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RobertOToole



Joined: 17 Jan 2013
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Location: United States

PostPosted: Thu Sep 20, 2018 2:20 pm    Post subject: Reply with quote

Steve have you considered just setting a custom calibration profile, its really easy:

http://xritephoto.com/colorchecker-passport-photo


Also FYI, for Adobe users at least, I am pretty sure there are still tonal changes being applied even with a linear profile and also even when you have the controls zero'd out believe it or not.

Very good information here:

https://www.rawdigger.com/howtouse/overriding-raw-converter-default-adjustments-settings

And this is an excellent source for info on the exposure comp control in Adobe ACR/LR:

https://www.rawdigger.com/howtouse/deriving-hidden-ble-compensation
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Beatsy



Joined: 05 Jul 2013
Posts: 1391
Location: Malvern, UK

PostPosted: Thu Sep 20, 2018 4:15 pm    Post subject: Reply with quote

Lou Jost wrote:
Steve, it is a choice made in the RAW conversion dialog, before conversion.


It's a long time since I used ACR directly Lou, I still think it's not quite the same. If selecting that linear profile makes the histogram jump to the left (a lot), then perhaps it is. If it doesn't - then it's not.
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Lou Jost



Joined: 04 Sep 2015
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PostPosted: Thu Sep 20, 2018 4:21 pm    Post subject: Reply with quote

Yes, if I start with a curve like the one in the article you linked to, and then switch to linear, the histogram moves to the left. So I think it is the same, though I don't know what pre-processing goes on before this. I need to read Robert's links.
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Beatsy



Joined: 05 Jul 2013
Posts: 1391
Location: Malvern, UK

PostPosted: Thu Sep 20, 2018 4:22 pm    Post subject: Reply with quote

RobertOToole wrote:
Steve have you considered just setting a custom calibration profile, its really easy:

http://xritephoto.com/colorchecker-passport-photo

Thanks Robert. Yes, it was because of setting custom profiles that I discovered this.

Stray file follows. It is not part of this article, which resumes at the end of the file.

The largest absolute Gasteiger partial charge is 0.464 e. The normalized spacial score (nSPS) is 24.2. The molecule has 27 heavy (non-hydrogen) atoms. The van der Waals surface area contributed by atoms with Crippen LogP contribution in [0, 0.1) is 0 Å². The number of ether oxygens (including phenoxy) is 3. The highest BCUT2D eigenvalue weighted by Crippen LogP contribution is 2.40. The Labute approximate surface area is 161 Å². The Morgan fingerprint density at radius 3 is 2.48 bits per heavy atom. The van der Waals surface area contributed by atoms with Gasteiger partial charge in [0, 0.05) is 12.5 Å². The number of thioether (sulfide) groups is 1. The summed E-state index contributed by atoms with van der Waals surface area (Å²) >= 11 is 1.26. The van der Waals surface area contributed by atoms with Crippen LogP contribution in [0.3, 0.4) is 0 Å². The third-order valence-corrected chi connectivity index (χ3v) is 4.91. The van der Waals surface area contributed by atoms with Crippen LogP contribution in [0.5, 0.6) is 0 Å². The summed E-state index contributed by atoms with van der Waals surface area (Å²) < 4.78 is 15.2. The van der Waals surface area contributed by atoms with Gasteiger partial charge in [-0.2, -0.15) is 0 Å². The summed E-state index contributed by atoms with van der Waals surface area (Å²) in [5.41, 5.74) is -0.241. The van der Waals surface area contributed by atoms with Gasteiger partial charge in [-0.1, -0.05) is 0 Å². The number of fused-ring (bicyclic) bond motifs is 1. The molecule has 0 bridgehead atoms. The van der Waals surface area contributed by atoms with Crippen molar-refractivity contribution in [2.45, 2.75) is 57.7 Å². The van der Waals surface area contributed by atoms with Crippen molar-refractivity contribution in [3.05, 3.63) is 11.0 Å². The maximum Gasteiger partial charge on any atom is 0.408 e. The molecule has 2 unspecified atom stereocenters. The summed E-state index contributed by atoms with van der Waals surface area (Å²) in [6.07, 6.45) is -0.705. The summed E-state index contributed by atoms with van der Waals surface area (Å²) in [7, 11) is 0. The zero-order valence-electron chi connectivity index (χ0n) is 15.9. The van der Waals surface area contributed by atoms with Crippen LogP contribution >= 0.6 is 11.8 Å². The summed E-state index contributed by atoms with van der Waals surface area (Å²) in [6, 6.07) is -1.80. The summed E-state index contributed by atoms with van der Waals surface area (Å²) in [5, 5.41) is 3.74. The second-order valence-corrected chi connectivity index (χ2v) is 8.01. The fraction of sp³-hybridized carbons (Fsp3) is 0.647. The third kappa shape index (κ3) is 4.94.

Quote:
Also FYI, for Adobe users at least, I am pretty sure there are still tonal changes being applied even with a linear profile and also even when you have the controls zero'd out believe it or not.

Very good information here:

https://www.rawdigger.com/howtouse/overriding-raw-converter-default-adjustments-settings

And this is an excellent source for info on the exposure comp control in Adobe ACR/LR:

https://www.rawdigger.com/howtouse/deriving-hidden-ble-compensation


Good references - thanks for the links! That was my main point! Adobe (and others) are applying curves to convert RAWs (called camera calibration curves) and they all rob dynamic range at the top end. That's where you need to inject the linear curve to get "proper" RAW output to work with.

Edit: admittedly only skim read this, but I think it's apposite...
https://www.photo.net/discuss/threads/linear-processing-of-raw-image-files.346798/
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cactuspic



Joined: 26 Dec 2006
Posts: 432
Location: Dallas, TX

PostPosted: Fri Sep 28, 2018 9:03 am    Post subject: Reply with quote

I am a bit confused. I presently shoot with a camera profile based upon my camera, lighting, and lens derived by using a Passport Color Checker. I noticed that the Passport has several gray as well as white and black pigment chips. Is the resultant color profile linear? If not is is possible to combine the color balanced profile with a more linear profile?